About a month ago my Dad and I sat down over a couple days, with the tape recorder, and he told me a few stories about his days as a detective in the Michigan State Police. We spent most of that time discussing one particular murder case, that he always thought would make a great book, but which he has decided he’ll never get around to writing. He also decided that he trusts me with the story, and has handed off that book idea to his daughter. I will attest that it’s a great story, rife with great characters that I can explore from many more angles as I turn this tale into fiction. Names will be changed; the region, however, where this 1988-89 investigation took place is far too curious, beautiful, and distinct to change for the purposes of fictional blurring.
The Upper Peninsula of Michigan (the U.P.) is the place I was raised, for the first ten years or so of my life, at least. It is the place where my family lives, and it is a strangely remote place to return to, and unique in both its grand beauty and also in the deep-seated love its citizens have for it. There is a culture too, that must be maintained: of iron ore and unmistakable accents — “oh yah, ya say?” — of pasties and Nordic lineage and a specific kind of adoration for the seclusion that corner of the U.S. maintains. It is only quite recently that my phone hasn’t switched over to analog mode by the time I drive that far into the wilderness.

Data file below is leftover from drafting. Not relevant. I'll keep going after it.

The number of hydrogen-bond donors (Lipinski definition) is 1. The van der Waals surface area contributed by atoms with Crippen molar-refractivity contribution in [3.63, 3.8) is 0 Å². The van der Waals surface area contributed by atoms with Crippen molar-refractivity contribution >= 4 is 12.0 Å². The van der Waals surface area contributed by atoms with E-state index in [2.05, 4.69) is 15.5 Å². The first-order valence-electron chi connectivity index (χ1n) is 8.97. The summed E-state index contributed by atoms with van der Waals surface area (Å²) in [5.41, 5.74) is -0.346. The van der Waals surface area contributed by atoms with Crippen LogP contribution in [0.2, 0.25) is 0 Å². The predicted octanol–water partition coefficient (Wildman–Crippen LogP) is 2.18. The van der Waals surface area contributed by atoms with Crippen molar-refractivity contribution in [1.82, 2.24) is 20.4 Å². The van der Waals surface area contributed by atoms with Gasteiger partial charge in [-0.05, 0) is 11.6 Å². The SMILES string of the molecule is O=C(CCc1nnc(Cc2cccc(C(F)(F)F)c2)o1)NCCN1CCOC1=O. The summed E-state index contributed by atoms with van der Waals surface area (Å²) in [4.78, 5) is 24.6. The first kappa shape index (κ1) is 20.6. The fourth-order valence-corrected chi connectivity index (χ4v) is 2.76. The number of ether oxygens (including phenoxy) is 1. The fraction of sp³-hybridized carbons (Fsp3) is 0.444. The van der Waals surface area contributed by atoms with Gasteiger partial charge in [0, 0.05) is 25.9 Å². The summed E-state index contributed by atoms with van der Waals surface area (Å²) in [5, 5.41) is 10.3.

So I’m writing a fictitious story inspired by a real murder and subsequent investigation, and to be honest I would be flying entirely blind were it not for the impressive amount of real events that I have already sitting in my notes, to write about. There is a real story here compelling me to put words on the page, and it is comforting to know that I kind of already know the larger arc of the story, even if I haven’t met all the characters yet, or developed their personalities beyond my perceptions of them has I listened to the events unfold. I don’t often read crime novels; in fact, I rarely read fiction. These facts also contribute to the feeling of floundering, staring at the page wondering how to write actual dialogue, that beast which drives the story, which introduces the characters and what they think, do, and mean. Naturally, I asked my Dad for any advice or examples he could provide to light the way for me. He had two.